“Bringing the clients into the conversation was such a revelation for us,” Kang says. “Once we had learned a better approach to internal roadmapping, we were able to show the clients the whole process that went into the design of the websites. They were able to see and understand all of the thinking and consideration that we as the creative team were putting into these websites. For many of them, it was the first time they had been given such an opportunity to see the value in the work that we did.” 

  • This helped the team sharpen their skills in, and understanding of, project management and expectation management. Project management is about planning and running a project in a pragmatic way, trying to avoid the long nights and the scope creep that tends to cause damage, especially with those firm deadlines and instead estimate, build, and then communicate a realistic timeline. 
  • Being able to reveal the scope of the project to the clients themselves led directly to more realistic pricing. “Often the client had a price in mind for the website, perhaps even suggested by our own sales team during their initial calls, and consequently we felt locked into that. But now, with the project open in full view to the client, we were able to say, “Hey, actually, there’s a ton of things that go into this project. We would like to invite you to see all of these things, and also for you to give us your input on them, because that’s going to help us be more accurate in our estimations and not to miss out on things that might be critical to your business.”
  • The interactions were instrumental in gaining and building clients’ trust. This is something that sometimes goes underdeveloped when a project is seen simply as a transactional process. But like many creative productions, the end product might look very simple—like a single web page, or a thirty-second TV commercial, but the road to get to that perfect, short, finished state is very long and twisted, and there’s a good deal of debris that is jettisoned along the way. When clients were included to a point where they could experience the reality of the production process, they were more willing to approve a healthier budget and a larger, more appropriate timeline, quite simply because they were now more able to trust the agency to do the right thing.

Adapting to COVID-19

“Like everyone else, we struggled during the early days of COVID-19,” Kang remembers. “We needed to figure out how to still work as a team when everyone was fully remote. We found that the briefings were more difficult, because, frankly, people weren’t paying attention on Zoom. We discovered that the opposite of undivided attention is definitely divided attention. If they’re not talking, as in being part of the onscreen conversation, then they’re not listening either.”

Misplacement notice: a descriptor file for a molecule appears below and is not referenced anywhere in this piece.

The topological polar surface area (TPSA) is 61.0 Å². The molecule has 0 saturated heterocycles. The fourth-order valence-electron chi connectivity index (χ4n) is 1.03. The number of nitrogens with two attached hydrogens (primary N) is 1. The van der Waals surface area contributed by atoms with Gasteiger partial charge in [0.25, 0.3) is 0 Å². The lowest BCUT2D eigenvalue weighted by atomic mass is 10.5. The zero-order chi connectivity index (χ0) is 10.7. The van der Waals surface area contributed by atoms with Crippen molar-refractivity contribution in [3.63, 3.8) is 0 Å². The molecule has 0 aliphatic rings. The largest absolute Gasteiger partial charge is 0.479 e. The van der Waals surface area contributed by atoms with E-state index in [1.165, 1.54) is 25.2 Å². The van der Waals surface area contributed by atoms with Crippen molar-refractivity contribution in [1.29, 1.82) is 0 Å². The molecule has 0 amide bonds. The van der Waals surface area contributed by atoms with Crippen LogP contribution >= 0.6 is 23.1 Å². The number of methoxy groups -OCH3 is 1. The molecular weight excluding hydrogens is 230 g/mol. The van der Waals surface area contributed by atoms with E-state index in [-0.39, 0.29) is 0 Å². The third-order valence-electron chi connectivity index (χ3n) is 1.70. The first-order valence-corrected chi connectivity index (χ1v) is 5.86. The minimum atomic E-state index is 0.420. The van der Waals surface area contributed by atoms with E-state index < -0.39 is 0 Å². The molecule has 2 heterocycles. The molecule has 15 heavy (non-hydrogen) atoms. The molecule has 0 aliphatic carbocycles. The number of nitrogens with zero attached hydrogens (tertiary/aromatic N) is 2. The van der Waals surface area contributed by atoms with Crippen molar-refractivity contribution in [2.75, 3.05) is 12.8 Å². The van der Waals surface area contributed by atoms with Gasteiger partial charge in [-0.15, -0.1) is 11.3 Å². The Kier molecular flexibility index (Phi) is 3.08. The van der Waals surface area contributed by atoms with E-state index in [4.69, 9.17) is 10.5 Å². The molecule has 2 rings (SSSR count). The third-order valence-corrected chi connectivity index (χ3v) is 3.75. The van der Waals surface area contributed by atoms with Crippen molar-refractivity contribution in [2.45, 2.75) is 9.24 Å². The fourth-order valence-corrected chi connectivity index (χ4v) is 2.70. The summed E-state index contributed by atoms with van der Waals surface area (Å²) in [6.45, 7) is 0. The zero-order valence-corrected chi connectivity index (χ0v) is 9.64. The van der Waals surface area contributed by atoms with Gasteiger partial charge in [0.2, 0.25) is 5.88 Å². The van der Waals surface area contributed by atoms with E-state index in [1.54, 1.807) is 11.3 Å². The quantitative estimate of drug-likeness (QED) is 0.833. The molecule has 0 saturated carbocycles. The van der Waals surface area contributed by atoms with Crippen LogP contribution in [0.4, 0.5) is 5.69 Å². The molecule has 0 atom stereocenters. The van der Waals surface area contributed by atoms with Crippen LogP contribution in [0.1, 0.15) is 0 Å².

With some tweaking, Barrel quickly adapted the methods for their remote operations model. Rather than delivering all the briefing facts in a Zoom meeting, they went asynchronous and flipped the model: First the client filled out a client product questionnaire, then the team members were instructed to read the answers independently. Zoom meetings were used only to deal with issues that the team members had questions about, rather than going through the in-person agenda. 

Kang points out that efforts that were put into the training just prior to the pandemic paired well with the efforts needed to work through remote technologies like Zoom in helping reinforce a key principle: communication is a vital team skill, and when some people are cut out of the loop the project becomes weaker for it. 

Identifying the beating heart of the project

“Scoping got promoted from a rudimentary element of project management to something that exists as the heart of the project,” Kang says. “Once everyone got involved and connected with it, including the client, it became a much easier and much more rewarding experience. It made us a better partner to our people and our clients. The workshop allowed us to connect some dots we hadn’t even seen before, such as dealing with client expectations, reinforcing team dynamics, establishing more realistic—and frankly more helpful—pricing, and probably most important of all, building trust around the elements of project value. The client was able to see just how much thinking and work goes into a project, and we were more able to appreciate their emotional connection to the outcome.”